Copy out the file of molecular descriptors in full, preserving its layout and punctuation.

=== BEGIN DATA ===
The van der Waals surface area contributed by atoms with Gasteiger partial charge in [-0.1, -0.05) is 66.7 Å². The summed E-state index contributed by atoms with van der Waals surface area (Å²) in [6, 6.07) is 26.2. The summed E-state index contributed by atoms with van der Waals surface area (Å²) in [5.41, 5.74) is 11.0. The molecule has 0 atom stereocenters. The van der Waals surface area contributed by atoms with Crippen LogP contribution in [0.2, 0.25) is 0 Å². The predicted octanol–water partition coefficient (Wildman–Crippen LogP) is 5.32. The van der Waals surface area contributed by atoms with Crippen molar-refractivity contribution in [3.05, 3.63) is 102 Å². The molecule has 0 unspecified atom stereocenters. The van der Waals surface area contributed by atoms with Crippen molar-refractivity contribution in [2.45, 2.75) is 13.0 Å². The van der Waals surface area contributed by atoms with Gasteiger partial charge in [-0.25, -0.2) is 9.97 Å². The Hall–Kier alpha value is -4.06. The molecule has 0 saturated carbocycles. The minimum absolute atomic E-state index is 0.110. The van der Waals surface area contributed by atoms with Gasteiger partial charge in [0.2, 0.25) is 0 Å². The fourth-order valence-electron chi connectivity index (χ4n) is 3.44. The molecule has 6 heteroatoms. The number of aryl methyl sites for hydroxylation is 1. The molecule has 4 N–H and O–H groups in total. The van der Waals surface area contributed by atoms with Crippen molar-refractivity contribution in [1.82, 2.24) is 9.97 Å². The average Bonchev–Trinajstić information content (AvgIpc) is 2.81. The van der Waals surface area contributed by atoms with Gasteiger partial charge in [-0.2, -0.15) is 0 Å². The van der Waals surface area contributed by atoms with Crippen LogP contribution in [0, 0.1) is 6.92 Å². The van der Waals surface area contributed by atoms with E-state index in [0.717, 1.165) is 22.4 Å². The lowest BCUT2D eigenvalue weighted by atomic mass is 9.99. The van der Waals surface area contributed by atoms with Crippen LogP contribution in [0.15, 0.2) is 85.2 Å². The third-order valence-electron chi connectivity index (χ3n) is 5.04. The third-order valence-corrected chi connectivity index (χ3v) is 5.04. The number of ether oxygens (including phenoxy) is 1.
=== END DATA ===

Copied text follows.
The van der Waals surface area contributed by atoms with Gasteiger partial charge in [-0.1, -0.05) is 66.7 Å². The summed E-state index contributed by atoms with van der Waals surface area (Å²) in [6, 6.07) is 26.2. The summed E-state index contributed by atoms with van der Waals surface area (Å²) in [5.41, 5.74) is 11.0. The molecule has 0 atom stereocenters. The van der Waals surface area contributed by atoms with Crippen LogP contribution in [0.2, 0.25) is 0 Å². The predicted octanol–water partition coefficient (Wildman–Crippen LogP) is 5.32. The van der Waals surface area contributed by atoms with Crippen molar-refractivity contribution in [3.05, 3.63) is 102 Å². The molecule has 0 unspecified atom stereocenters. The van der Waals surface area contributed by atoms with Crippen molar-refractivity contribution in [2.45, 2.75) is 13.0 Å². The van der Waals surface area contributed by atoms with Gasteiger partial charge in [-0.25, -0.2) is 9.97 Å². The Hall–Kier alpha value is -4.06. The molecule has 0 saturated carbocycles. The minimum absolute atomic E-state index is 0.110. The van der Waals surface area contributed by atoms with Gasteiger partial charge in [0.2, 0.25) is 0 Å². The fourth-order valence-electron chi connectivity index (χ4n) is 3.44. The molecule has 6 heteroatoms. The number of aryl methyl sites for hydroxylation is 1. The molecule has 4 N–H and O–H groups in total. The van der Waals surface area contributed by atoms with Crippen molar-refractivity contribution in [1.82, 2.24) is 9.97 Å². The average Bonchev–Trinajstić information content (AvgIpc) is 2.81. The van der Waals surface area contributed by atoms with Gasteiger partial charge in [-0.2, -0.15) is 0 Å². The van der Waals surface area contributed by atoms with Crippen LogP contribution in [0, 0.1) is 6.92 Å². The van der Waals surface area contributed by atoms with E-state index in [0.717, 1.165) is 22.4 Å². The lowest BCUT2D eigenvalue weighted by atomic mass is 9.99. The van der Waals surface area contributed by atoms with Crippen LogP contribution in [0.15, 0.2) is 85.2 Å². The third-order valence-electron chi connectivity index (χ3n) is 5.04. The third-order valence-corrected chi connectivity index (χ3v) is 5.04. The number of ether oxygens (including phenoxy) is 1.